Adjustable-Rate Mortgage Loans

Why would I want an Adjustable-Rate Mortgage?

An Adjustable-Rate Mortgage is a little riskier than a Fixed-Rate Mortgage, but works well for those who aren’t planning to stay in their homes for an extended period. Instead of agreeing to a fixed interest rate, you would pay interest rates as they fluctuate in the market.

What can I use an Adjustable-Rate Mortgage for, and what are my options for an Adjustable-Rate Mortgage?

This type of mortgage works out very well if interest rates drop during your mortgage period. If interest rates rise, then you could end up paying more than you would with a Fixed-Rate Mortgage. However, lenders do limit how much your interest rate can rise. Generally, lenders limit the increase potential to two points a year, and six points total for the lifetime of the loan.

Q: What lengths of time-periods are offered for repayment on Adjustable-Rate Mortgages?

A: There are multiple time lengths; they are 1/1 ARM, 2/1 ARM, 3/1 ARM, 5/1 ARM, 7/1 ARM, and 10/1 ARM.

Why should I get an Adjustable-Rate Mortgage?

An Adjustable-Rate Mortgage may prove beneficial if you can tailor it to your needs. For example, if your ARM has a quick reacting index, you can take full advantage of dropping interest rates.

You may also be interested in an Adjustable Mortgage if you want your first year of payments to be lower than following years. If you have any remodeling you want to do on your new home, this option may free up the cash you need to do so. However, always consider the ARM risk factor; your second year may have much higher interest rates than your first if the market goes up. The ARM risk factor can work for you too; if you plan to sell your home after a year or so, it may work out better for you to pay such low interest rates during the short time you own the home.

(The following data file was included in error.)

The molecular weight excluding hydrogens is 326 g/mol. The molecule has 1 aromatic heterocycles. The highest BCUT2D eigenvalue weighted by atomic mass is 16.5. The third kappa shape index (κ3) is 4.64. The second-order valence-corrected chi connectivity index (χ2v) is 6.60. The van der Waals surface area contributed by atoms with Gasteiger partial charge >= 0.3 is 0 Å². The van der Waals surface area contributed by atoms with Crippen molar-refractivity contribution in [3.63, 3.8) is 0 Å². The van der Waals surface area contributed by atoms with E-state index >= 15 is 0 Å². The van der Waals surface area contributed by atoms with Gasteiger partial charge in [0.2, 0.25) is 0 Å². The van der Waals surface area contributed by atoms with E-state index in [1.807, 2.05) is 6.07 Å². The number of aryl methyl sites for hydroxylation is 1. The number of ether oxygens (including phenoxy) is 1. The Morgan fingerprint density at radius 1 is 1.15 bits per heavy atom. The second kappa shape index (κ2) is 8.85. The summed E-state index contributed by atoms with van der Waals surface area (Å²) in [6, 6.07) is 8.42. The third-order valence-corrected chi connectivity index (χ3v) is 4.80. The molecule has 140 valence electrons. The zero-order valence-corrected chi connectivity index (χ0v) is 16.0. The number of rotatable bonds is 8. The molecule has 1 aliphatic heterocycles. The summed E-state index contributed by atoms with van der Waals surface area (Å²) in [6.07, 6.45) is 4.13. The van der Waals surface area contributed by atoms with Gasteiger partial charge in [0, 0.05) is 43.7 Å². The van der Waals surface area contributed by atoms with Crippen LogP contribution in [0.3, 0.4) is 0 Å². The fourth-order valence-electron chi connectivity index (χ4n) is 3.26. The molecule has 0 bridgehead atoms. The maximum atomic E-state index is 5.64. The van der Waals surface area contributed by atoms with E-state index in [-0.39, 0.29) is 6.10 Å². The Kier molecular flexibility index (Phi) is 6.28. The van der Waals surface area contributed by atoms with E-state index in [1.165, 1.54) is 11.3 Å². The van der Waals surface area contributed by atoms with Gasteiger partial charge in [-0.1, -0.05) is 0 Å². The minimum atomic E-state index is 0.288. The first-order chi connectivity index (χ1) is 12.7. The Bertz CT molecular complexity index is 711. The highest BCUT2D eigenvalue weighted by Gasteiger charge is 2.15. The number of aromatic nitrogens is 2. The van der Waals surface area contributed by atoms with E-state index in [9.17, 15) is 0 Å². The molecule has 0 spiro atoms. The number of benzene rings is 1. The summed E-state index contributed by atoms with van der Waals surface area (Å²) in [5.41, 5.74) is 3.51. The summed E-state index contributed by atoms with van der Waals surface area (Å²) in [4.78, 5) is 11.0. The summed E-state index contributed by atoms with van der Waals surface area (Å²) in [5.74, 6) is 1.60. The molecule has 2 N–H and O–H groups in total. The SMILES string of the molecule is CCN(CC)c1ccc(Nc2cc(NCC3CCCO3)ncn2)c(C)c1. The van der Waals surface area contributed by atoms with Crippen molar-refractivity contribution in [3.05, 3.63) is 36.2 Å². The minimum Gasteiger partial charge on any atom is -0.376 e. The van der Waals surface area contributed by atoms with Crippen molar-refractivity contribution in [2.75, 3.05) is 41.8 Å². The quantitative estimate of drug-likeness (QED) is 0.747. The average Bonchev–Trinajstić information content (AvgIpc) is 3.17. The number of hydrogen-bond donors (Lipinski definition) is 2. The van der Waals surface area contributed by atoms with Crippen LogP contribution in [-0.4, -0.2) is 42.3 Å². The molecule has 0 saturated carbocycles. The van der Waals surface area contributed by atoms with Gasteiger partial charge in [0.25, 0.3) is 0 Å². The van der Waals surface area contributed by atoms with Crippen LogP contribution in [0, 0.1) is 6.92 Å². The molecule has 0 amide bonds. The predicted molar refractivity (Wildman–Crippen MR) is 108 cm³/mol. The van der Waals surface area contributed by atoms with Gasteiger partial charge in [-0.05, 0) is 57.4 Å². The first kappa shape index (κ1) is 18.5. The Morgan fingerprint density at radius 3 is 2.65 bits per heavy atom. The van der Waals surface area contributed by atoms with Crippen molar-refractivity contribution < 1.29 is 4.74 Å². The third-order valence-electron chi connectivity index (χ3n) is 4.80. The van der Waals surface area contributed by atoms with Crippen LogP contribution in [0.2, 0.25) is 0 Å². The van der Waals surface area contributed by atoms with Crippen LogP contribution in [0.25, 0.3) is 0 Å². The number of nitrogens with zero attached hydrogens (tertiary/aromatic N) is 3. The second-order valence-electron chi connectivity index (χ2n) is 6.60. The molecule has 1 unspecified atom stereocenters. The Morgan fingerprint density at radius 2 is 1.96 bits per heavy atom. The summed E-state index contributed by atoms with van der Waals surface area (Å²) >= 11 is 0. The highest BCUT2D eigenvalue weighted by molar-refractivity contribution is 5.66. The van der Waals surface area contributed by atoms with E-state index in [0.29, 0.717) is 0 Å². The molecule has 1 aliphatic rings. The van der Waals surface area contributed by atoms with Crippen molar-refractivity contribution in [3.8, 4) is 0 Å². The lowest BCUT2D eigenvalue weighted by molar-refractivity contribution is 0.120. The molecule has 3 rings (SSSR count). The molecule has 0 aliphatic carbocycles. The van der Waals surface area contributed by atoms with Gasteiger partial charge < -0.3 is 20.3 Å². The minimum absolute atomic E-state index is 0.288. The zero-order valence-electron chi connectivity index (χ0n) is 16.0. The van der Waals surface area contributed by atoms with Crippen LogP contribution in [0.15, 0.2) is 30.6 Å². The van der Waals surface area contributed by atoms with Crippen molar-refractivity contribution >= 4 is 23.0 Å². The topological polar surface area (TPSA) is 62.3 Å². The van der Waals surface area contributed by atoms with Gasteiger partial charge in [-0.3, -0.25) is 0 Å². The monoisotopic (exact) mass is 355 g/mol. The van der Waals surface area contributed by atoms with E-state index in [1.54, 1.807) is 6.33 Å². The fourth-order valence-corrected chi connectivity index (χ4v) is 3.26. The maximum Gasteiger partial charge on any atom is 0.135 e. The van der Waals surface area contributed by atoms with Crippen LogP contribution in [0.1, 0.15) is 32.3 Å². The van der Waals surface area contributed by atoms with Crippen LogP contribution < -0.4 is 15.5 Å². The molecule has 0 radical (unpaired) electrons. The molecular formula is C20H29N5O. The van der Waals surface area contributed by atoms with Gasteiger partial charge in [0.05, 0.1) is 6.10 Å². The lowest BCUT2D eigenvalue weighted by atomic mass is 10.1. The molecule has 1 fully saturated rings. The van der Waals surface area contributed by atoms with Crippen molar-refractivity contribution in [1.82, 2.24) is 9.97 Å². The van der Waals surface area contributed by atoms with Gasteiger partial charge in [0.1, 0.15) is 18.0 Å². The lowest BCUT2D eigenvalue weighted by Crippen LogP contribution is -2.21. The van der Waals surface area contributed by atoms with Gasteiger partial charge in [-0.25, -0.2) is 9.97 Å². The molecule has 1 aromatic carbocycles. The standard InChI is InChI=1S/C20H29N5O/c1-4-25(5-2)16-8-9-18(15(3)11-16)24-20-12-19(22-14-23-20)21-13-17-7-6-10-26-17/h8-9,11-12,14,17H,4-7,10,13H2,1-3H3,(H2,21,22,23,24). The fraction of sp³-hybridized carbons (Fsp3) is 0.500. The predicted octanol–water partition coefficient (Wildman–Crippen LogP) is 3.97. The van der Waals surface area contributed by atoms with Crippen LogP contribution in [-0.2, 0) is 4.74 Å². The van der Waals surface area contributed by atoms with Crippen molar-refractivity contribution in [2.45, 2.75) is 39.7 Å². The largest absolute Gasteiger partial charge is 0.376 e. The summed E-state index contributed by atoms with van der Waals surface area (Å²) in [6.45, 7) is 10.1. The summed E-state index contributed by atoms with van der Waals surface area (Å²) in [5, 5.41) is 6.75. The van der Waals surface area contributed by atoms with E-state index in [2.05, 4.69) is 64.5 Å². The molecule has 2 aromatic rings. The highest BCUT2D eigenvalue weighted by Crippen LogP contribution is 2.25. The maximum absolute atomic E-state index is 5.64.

How can I get an Adjustable-Rate Mortgage?

You can apply for an Adjustable-Rate Mortgage with us. Click here to begin.

How can my FICO/Credit Score affect my mortgage rate?

Your Credit Score and FICO are important. If you score between 720 and 850 you are A-Paper, which means you have good credit. If you scored below 660, you will have trouble finding a lender. If you scored below 620, you are below the cutoff between A-Paper and Sub-Prime and Non-Prime Lending.

Do you know what your credit rating is? To see where your credit stands and learn about the type of loans you may qualify for, request a credit report.

This site is not a broker and does not collect or solicit mortgage applications. Content is for informational or comparison purposes only. Services are not available in New York. Products and services may not be available in all other states.

  • Powered by SecureRights

    Answer these questions to request a FREE quote